Annual Deer & Elk Disease Survey

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The annual survey of wild deer and elk for chronic wasting disease continues for the 2004 hunting season in three target areas: central, eastern and southeastern Alberta.

The Province is continuing a regular survey to check for the disease in elk, mule deer and white-tailed deer. Alberta hunters can provide significant help by supplying the heads of these animals for analysis to Fish and Wildlife offices or to 24-hour freezers set up in and near the target areas.

Chronic wasting disease affects only mule deer, white-tailed deer and elk, and causes changes to proteins in their brain tissue. The presence of the disease in a significant number of game-farmed elk and wild deer in Saskatchewan, as well as one positive farmed elk and two positive farmed white-tailed deer from two game farms in central Alberta, has focused survey efforts to three target areas in Alberta.

Hunters are asked to submit the heads of mature elk, mule deer and white-tailed deer from central Alberta (north and west of Edmonton), and from two areas of eastern Alberta along the Alberta/Saskatchewan border: from the North Saskatchewan River to Provost, and from Acadia Valley to Irvine (see attached map). The Wildlife Management Units (WMUs) being surveyed include the following: for central Alberta—WMUs 248 (areas north of Hwy 16), 250, 349 (area east of Hwy 32), 507 and 508; for eastern Alberta—WMUs 234, 236, 256 and 500; and for southeastern Alberta—WMUs 148, 150 and 151.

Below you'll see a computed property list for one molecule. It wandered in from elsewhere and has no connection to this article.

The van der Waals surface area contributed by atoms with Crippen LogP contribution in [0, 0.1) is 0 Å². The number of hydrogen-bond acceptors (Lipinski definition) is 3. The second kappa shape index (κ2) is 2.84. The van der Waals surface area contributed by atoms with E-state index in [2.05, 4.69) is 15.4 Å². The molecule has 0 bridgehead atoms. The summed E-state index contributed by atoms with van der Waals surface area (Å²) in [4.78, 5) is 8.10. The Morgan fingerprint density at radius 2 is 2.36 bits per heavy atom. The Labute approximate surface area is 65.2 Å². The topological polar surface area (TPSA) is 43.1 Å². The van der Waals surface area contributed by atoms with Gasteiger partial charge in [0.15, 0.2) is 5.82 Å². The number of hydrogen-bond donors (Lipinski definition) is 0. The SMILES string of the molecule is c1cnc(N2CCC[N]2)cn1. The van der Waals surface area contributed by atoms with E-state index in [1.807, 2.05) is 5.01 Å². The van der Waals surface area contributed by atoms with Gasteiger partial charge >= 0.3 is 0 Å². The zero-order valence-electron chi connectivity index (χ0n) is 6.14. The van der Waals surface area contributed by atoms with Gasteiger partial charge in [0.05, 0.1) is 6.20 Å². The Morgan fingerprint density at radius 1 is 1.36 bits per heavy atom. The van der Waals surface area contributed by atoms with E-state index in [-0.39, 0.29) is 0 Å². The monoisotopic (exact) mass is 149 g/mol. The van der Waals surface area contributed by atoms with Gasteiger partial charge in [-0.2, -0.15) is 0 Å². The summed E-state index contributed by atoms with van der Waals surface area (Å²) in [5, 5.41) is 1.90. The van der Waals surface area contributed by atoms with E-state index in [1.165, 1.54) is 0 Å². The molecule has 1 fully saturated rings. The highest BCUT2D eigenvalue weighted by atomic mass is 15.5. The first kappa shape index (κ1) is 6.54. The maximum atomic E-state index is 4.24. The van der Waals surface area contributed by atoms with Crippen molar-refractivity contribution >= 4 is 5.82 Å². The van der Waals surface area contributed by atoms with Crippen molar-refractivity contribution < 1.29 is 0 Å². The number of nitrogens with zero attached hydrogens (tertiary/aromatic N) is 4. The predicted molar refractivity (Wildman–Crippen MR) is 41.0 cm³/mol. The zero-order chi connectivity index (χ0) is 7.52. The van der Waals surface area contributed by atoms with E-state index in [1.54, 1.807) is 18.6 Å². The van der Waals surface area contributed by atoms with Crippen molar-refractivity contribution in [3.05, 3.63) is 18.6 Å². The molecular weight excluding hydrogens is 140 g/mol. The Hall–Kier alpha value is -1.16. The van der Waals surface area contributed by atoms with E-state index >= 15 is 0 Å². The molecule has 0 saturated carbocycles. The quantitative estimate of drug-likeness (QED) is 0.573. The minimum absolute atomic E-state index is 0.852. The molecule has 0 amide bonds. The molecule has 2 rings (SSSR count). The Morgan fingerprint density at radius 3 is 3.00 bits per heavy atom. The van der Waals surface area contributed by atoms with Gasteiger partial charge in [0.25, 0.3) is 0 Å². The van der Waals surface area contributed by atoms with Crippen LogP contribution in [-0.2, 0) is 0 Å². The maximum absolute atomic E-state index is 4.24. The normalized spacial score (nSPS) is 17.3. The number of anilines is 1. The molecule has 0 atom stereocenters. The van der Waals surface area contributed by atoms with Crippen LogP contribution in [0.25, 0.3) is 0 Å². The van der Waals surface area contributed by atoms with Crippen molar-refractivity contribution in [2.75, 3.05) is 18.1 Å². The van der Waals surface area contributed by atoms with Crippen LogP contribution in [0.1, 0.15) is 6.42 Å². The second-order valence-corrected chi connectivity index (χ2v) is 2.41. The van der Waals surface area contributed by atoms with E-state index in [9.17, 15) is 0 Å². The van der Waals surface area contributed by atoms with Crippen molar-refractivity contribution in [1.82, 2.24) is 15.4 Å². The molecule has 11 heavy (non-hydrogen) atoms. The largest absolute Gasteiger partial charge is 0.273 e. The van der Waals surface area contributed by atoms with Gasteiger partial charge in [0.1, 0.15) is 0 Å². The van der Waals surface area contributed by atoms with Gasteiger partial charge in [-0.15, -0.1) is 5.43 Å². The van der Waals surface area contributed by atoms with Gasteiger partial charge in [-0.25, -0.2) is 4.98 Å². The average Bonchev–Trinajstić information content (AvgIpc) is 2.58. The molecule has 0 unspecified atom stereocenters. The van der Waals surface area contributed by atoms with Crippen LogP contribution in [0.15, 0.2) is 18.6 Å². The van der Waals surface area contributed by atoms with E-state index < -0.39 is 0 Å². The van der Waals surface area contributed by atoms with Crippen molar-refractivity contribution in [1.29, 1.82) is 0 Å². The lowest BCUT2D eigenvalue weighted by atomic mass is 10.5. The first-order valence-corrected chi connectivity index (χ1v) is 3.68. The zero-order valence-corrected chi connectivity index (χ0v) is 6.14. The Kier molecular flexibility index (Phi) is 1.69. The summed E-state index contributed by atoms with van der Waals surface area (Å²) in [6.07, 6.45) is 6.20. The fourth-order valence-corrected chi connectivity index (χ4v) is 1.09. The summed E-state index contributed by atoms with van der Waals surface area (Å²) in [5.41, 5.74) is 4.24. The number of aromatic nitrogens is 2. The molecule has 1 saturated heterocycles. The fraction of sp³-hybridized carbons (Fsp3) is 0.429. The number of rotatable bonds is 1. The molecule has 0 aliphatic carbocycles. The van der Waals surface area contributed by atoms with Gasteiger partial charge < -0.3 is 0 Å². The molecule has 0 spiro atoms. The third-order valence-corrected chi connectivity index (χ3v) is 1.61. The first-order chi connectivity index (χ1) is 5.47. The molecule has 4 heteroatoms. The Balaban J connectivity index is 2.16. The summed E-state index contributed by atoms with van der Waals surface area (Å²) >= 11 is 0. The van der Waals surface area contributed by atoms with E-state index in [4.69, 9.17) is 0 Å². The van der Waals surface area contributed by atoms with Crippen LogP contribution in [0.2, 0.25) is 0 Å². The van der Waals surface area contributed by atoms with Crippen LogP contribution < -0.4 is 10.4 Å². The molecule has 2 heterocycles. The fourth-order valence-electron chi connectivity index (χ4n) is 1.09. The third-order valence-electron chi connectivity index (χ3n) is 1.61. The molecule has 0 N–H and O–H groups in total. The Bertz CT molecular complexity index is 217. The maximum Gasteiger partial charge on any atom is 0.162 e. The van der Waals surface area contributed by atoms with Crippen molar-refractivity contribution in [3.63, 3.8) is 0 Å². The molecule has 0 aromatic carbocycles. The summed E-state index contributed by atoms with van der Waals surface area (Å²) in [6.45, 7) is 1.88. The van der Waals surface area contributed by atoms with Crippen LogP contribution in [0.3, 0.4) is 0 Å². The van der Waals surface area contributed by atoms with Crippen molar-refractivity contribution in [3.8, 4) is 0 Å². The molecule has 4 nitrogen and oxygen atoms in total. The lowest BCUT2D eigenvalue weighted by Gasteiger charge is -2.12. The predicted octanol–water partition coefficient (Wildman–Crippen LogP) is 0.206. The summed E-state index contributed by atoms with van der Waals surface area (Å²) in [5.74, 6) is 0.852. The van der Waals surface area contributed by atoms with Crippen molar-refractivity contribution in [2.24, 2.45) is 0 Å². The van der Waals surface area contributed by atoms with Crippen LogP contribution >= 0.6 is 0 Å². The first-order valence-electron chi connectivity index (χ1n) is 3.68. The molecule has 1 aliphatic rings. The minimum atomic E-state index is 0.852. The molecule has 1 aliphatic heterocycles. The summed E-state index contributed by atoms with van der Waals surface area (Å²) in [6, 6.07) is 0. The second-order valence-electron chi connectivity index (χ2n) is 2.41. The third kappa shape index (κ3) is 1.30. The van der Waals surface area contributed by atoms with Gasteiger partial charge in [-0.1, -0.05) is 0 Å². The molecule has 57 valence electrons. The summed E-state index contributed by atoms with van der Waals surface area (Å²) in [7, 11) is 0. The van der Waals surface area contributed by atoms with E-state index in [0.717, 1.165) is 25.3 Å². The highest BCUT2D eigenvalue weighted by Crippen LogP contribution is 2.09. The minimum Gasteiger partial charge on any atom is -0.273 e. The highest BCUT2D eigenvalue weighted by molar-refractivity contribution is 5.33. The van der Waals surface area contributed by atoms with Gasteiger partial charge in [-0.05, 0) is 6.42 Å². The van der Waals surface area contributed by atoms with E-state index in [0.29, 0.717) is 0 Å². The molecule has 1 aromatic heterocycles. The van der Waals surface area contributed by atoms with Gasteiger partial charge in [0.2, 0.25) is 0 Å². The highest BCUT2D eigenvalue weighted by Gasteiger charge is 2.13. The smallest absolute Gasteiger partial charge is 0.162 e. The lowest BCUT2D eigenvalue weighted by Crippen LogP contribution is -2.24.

Heads should be frozen as soon as possible and kept frozen when delivered to any Fish and Wildlife office in Alberta. Alternatively, 24-hour freezers are set up at several locations in and around the three target areas to make it easier for hunters to drop off the deer/elk heads after their hunt. Bags and tags are provided at the freezers. Hunters should include information with their sample identifying the kill date, location (wildlife management unit), species, sex and approximate age (adult or yearlings only), and provide their hunter WIN number as well. Hunters should also indicate the heads are for the chronic wasting disease survey.